This chapter identifies the main external influences on the UK market for private security and fire protection, using the four headings of a PEST analysis: political, economic, social and technological.
Where such influences have more than one dimension, they are considered under the heading that is considered to be the most relevant. POLITICAL FACTORS
The Terrorist Threat
Precautions against terrorist attacks have been stepped up since the events of 11th September 2001, and there is strong demand for security services and equipment in the public sector. The UK, and especially London, has been on a high level of alert since the war in Iraq. Some of the UK's export customers are also concerned about the threat from terrorism. Airport Security
In the important airport and airline security sector, the effects of terrorism have been mixed. In the US, the Federal Government took over all passenger screening from the private security industry, and it plans to retain direct control until 2005. Because UK firms play an important role in airport security, this meant the loss of an important customer sector. In the UK, the Department for Transport (DfT) took over the approval of companies providing airport security, but it left the work in the private sector. Around the world, heightened awareness of the need for airport security has been a positive driver for the private security industry. There are still many airports where security needs to be improved.
Regulation of the Security Industry
After at least 8 years of discussion, compulsory regulation of the security industry has begun in England and Wales. It will take some time to extend registration to all regions and all the security activities that need to be covered, but the result should be improved standards and improved customer confidence in the manned security sector. However, the increase in labour costs caused by regulation is likely to eliminate some of the lower-cost services and raise the prices of others.
The Scottish security industry is in favour of similar legislation for Scotland, but it will take some time for this to go through the Scottish Parliament and for a scheme to be set up.
The Expanded EU
The expansion of the EU should assist the development of the Union's new members and lead to growth in construction work in these countries, which will in turn produce demand for security products. UK manufacturers are already facing growing competition from manufacturers in Eastern Europe, but the opportunities for exports are also improving.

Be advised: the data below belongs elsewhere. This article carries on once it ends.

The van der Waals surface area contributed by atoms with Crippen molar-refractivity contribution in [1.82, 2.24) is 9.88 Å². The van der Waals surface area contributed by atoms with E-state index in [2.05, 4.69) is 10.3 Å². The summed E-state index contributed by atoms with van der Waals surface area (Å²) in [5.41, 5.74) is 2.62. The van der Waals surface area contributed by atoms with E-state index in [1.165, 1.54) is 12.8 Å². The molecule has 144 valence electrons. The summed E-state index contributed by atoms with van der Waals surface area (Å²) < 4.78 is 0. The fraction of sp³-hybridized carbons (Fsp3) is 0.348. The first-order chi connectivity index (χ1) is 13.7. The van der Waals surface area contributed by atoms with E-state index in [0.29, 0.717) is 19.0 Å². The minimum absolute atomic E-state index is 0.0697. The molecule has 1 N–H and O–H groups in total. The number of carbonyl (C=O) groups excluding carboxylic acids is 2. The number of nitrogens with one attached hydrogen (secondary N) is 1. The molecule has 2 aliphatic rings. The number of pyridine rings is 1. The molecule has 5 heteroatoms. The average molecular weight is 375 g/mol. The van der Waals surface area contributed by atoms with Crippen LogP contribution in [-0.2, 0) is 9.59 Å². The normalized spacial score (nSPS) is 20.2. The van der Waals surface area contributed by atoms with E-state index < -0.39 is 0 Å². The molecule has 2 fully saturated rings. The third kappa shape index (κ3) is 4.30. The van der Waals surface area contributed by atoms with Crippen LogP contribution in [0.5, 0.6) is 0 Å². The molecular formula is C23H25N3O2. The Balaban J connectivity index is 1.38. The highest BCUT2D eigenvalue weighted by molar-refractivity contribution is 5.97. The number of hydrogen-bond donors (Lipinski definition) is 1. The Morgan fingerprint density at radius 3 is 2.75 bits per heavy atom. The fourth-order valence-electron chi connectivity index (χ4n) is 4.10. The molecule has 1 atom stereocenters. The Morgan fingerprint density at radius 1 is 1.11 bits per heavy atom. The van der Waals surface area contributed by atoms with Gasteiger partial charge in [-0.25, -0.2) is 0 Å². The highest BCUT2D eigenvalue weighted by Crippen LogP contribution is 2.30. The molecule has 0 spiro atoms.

EU Legislation on Services
In July 2004, the Chairman of the British Security Industry Association (BSIA), David Dickens, expressed concern about a proposed European Directive on Services in the Internal Market. This Directive would allow EU nationals to market their services in the UK while complying only with the regulations that apply in their home countries, regardless of any additional rules that may exist in the UK. The Directive would cover a very wide range of services, including security services.
Mr Dickens pointed out that the legislation could cause abuses of competition in the private security industry and would encourage providers of security services to set up their operations in the country with the lowest requirements. Anyone seeking to establish a private security business in the UK would need to obtain authorisation, yet a firm could be set up elsewhere without authorisation and still operate in the UK market. The BSIA wants the security industry to be exempted from any such legislation.
The introduction of the Central London Congestion Charge led to an increase in the cost of Central London cash-collection services in 2003/2004. Any decision to copy the scheme in other large cities would have a similar effect. Neighbourhood Wardens and Street Wardens
Neighbourhood Wardens or Street Wardens have been introduced in many areas of Great Britain, and there is...